3/4 cup plus 2 tbsp kosher salt
    3/4 cup sugar 
    1 carrot peeled and diced 
    1 large onion peeled and diced 
    1 leek, cleaned and sliced 
    2 bay leaves 
    1 tbsp black peppercorns
    1 tbsp coriander seeds
    1/4 tsp red pepper flakes 
    1/4 tsp fennel seeds
    2 star anise
    2-3 sprigs fresh thyme

    In a large stockpot (16 quart or more) bring 2 gallons of water to a boil.

    Add salt and sugar and stir until dissolved.Turn off heat and add veggies, then herbs and spices. Refrigerate till cold. Remove giblets from turkey. Add turkey to stock pot. Weigh down with a plate if neccessary to keep turkey below the brine's surface. Refrigerate 72 hours, then remove from brine and allow turkey to come to foom temperature. The recipe calls[​IMG]  for 12-14 lb turkey. Ref... posted by emilief Nov 23, 2007 on

    Glossary of Terms:

    Osmosis --[font=Arial, Helvetica, sans-serif]Osmosis is the diffusion of water through a cell wall or membrane or any partially-permeable barrier from a solution of low solute concentration to a solution with high solute concentration, up a solute concentration gradient. It is a physical process in which a solvent moves, without input of energy, across a semi-permeable membrane (permeable to the solvent, but not the solute) separating two solutions of different concentrations.[1] Osmosis releases energy, and can be made to do work, as when a growing tree-root splits a stone. Shot of a computer simulation of the process of osmosisNet movement of solvent is from the less-concentrated (hypotonic) to the more-concentrated (hypertonic) solution, which tends to reduce the difference in concentrations.[/font]

    [font=Arial, Helvetica, sans-serif]Diffusion[/font]  -- [font=Arial, Helvetica, sans-serif]Diffusion is the movement of particles from an area of high concentration to an area of low concentration in a given volume of fluid (either liquid or gas) down the concentration gradient. For example, diffusing molecules will move randomly between areas of high and low concentration but because there are more molecules in the high concentration region, more molecules will leave the high concentration region than the low concentration one.[/font]

    [font=Arial, Helvetica, sans-serif]Capillary Action [/font][font=Arial, Helvetica, sans-serif]Capillary action, capillarity, capillary motion, or wicking is the ability of a substance to draw another substance into it. The standard reference is to a tube in plants but can be seen readily with porous paper. It occurs when the adhesive intermolecular forces between the liquid and a substance are stronger than the cohesive intermolecular forces inside the liquid.[/font]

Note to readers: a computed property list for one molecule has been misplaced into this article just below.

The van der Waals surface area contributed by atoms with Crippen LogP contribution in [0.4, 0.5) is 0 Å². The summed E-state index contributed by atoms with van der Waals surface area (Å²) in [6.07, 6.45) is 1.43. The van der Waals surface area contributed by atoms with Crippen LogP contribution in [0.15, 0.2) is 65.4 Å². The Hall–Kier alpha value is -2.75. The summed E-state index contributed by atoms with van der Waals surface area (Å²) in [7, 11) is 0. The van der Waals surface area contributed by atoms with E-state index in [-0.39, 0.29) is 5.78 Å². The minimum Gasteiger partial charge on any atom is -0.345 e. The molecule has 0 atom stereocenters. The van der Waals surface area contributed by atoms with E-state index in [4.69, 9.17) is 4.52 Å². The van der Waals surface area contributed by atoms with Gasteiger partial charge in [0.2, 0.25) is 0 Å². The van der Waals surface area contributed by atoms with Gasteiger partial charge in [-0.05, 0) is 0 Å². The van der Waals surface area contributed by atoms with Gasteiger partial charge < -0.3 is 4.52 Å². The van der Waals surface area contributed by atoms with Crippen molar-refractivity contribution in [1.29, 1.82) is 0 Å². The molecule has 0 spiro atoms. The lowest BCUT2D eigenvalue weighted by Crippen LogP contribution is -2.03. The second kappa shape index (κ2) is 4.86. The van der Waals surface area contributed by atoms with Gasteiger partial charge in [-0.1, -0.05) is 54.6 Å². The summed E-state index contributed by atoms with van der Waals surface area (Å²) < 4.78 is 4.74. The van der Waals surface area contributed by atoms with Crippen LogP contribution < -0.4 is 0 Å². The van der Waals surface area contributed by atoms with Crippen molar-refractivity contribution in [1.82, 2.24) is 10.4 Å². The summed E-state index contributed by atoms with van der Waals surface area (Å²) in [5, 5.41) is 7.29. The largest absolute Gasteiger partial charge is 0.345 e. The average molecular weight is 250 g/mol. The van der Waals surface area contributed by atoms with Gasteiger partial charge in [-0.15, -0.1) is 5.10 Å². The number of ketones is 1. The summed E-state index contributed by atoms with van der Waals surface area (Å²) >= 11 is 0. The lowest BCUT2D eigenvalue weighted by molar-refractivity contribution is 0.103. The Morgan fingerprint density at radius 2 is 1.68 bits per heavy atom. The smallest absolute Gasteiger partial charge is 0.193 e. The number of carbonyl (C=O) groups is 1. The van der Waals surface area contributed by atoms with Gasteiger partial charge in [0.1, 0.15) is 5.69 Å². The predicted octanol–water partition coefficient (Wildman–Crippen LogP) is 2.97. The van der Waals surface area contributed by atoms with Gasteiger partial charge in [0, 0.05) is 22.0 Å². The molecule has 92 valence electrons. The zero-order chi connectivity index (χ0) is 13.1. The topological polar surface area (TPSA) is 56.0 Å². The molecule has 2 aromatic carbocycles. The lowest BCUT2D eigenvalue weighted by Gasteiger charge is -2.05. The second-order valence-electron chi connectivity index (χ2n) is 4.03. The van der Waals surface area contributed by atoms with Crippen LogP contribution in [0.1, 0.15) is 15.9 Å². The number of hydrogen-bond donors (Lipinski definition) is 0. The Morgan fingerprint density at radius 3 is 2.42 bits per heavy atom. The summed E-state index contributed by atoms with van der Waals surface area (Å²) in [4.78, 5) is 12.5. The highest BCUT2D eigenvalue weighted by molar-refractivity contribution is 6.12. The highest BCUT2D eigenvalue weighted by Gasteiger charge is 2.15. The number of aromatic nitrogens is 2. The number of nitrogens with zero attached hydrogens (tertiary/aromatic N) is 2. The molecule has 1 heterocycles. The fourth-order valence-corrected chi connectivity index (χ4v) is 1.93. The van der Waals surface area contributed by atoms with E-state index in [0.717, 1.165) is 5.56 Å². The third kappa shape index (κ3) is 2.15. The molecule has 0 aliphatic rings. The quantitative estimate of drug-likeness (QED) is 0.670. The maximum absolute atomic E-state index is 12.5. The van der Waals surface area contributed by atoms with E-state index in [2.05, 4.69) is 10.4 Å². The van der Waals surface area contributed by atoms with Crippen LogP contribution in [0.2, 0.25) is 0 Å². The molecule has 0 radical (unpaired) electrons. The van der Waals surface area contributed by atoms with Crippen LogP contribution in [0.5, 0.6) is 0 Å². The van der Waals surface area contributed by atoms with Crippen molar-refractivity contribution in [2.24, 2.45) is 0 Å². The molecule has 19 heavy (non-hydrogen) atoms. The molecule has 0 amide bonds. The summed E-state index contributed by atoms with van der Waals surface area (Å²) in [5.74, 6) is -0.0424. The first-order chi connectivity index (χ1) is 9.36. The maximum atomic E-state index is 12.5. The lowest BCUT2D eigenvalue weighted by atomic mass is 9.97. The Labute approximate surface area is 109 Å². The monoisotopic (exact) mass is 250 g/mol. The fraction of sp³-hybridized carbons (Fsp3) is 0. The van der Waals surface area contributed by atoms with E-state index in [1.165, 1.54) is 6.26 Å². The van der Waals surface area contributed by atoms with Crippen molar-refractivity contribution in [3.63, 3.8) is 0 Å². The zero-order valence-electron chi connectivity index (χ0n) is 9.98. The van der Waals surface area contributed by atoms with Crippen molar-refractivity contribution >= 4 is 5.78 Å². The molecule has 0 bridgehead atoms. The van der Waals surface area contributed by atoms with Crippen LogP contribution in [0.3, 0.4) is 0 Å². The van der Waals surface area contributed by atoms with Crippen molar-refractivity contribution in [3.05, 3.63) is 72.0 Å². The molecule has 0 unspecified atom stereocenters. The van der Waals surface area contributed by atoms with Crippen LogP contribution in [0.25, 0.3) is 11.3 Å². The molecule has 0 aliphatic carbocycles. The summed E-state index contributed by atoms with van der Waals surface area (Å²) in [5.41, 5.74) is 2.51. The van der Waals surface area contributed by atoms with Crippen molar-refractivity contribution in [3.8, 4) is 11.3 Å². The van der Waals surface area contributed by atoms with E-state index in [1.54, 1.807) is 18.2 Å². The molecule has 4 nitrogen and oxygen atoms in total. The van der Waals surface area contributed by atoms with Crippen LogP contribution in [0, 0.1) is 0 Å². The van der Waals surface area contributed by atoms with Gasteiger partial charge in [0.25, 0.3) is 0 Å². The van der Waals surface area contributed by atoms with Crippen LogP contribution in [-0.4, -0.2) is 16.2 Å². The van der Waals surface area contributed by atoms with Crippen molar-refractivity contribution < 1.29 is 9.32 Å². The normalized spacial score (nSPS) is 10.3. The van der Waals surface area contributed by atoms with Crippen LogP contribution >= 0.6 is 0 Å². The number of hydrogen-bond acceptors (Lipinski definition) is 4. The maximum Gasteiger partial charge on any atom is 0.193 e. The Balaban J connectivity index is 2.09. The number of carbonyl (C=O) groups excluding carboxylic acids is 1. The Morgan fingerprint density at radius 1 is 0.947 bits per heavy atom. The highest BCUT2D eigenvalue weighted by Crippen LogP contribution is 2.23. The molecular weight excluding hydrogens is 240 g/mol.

Denaturation -[font=Arial, Helvetica, sans-serif]Denaturation is a major change in protein or nucleic acid structure by application of some external stress or compound for example, treatment of proteins with strong acids or bases, high concentrations of inorganic salts, organic solvents (e.g., alcohol or chloroform), or heat.[/font]

    Depolymerization --[font=Arial, Helvetica, sans-serif]to decompose (macromolecules) into simpler compounds (as monomers)[/font]
    Last edited: Aug 8, 2013
  11. fwismoker

    fwismoker Master of the Pit

    True that birds not soaked in the solutions benefit from brining. Mine are usually Tyson and it isn't worth a slight flavor profile to brine.

    Cooking at higher temps is critical to taking advantage of brined or solution soaked birds..
    Reason being is the bird is in essence being high temp braised internally vs lower temps and letting more moisture evaporate.

    Also who ever can't cook a bird directly over coals is missing out...the flavor profiles of drippings being added back is out of this world.
    Last edited: Aug 8, 2013
  12. kgb1

    kgb1 Smoke Blower

    Wow.  I just had flash-backs to high school chemistry class.  [​IMG]   [​IMG]   

    Yep, I can see the benefits from all sides.  And a lot of this comes down to personal preference (as in most things in life).  I have grilled chicken parts for hundreds of years.  And when I do basic grilling, I like keeping it real simple.  I simply drizzle a little EVOO, then salt and pepper.  No BBQ sauce or anything.  So, I think I'll be caring that over into my smoked birds as well.  This first time, not only did I brine, but rubbed as well both under and over the skin.  The amount of rub was too much for me, and almost overpowered the flavor experience.  I think my next trial will be:  brine, no rub, simply salt&pepper season, then smoke.  I want more of the basic chicken and smoke flavors.  And then, I'll probably do a non-brined trial after that.  With all the different variations, I'll have plenty of combinations to work with.

    But thanks again to everyone for all of your sage advice and experienced opinions.  I love it.
  13. Never used to brine and then I brined a turkey for Christmas and I never looked back.  I always brine now.  Great article Jimmy J.  I use the Slaughterhouse brine (found in the forums) with 1 lb Kosher Sea Salt in 2 gallons of water (5.66%).  I brine chicks for 12 hours and turkeys for 24 hours.  Then they rest for a minimum of 36 hours.  Most awesome.
    Last edited: Aug 9, 2013